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October 20, 2014

Hispanics Took Biggest Hit in Recession

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Hispanics Took Biggest Hit in Recession

Hispanics faced the biggest decrease in household wealth compared to any other demographic group during the recession and housing crash, surveys show. 

From 2005 to 2011, median household wealth among Latinos fell by 58 percent, more than any other ethnic group, according to data from the Pew Research Center. 

“For typical Hispanic households, most of their nest egg was sitting in their homes, and the value got wiped out in the recession,” Richard Fry, senior economist at the Pew Research Center's Hispanic Trends Project, told FOX News.

Hispanic households had $105,000 in equity in their homes in 2005. But by 2011, that number dropped by more than half to $50,000, according to Fry.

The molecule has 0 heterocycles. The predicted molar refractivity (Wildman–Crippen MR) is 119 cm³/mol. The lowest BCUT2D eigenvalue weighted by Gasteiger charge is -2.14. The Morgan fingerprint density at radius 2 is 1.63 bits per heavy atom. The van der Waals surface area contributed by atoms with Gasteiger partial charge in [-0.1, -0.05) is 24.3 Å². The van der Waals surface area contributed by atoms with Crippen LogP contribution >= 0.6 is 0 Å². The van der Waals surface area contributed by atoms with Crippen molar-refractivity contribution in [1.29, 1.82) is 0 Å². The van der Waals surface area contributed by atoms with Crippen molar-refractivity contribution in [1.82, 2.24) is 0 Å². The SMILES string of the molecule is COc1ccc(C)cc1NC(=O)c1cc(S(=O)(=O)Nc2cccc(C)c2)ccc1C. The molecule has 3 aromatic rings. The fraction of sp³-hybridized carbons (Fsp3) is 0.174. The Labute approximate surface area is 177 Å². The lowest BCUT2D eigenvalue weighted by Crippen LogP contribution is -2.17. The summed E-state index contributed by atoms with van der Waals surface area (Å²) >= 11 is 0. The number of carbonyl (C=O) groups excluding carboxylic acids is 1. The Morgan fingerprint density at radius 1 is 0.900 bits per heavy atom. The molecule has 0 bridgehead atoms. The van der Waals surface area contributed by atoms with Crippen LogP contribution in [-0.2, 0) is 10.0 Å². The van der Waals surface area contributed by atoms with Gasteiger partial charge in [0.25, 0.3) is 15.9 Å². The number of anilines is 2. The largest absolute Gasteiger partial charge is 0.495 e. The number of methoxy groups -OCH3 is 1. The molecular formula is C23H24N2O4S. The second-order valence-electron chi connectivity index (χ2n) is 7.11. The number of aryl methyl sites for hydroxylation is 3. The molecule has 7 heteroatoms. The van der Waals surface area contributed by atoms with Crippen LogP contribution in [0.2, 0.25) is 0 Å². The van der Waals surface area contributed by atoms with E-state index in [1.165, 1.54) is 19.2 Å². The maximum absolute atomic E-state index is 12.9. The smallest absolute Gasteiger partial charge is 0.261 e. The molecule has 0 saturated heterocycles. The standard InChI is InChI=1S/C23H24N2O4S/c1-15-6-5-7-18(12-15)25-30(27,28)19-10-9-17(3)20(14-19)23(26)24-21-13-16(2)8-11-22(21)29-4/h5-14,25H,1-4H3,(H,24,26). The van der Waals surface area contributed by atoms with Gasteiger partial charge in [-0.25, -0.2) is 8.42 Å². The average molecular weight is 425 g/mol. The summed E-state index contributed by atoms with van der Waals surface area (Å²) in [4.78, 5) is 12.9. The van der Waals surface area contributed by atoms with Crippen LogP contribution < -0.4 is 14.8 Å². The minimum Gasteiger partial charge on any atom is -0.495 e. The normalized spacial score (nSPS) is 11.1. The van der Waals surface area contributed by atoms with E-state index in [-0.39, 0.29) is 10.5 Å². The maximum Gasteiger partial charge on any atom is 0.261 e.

Hispanics — the second fastest growing population group in the U.S. — have made progress with employment recently, but they continue to lag behind national averages. 

“This is a growing part of the labor force, of consumers, and of taxpayers,” says Adriana Kugler, professor at the McCourt school of Public Policy at Georgetown University. “If the Hispanic community doesn’t do well, the country as a whole will be dragged back, too.”

Source: “Economic Recovery a Slog for U.S. Hispanics, But There Are Signs of Progress,” FOX News Latino (Nov. 14, 2013)

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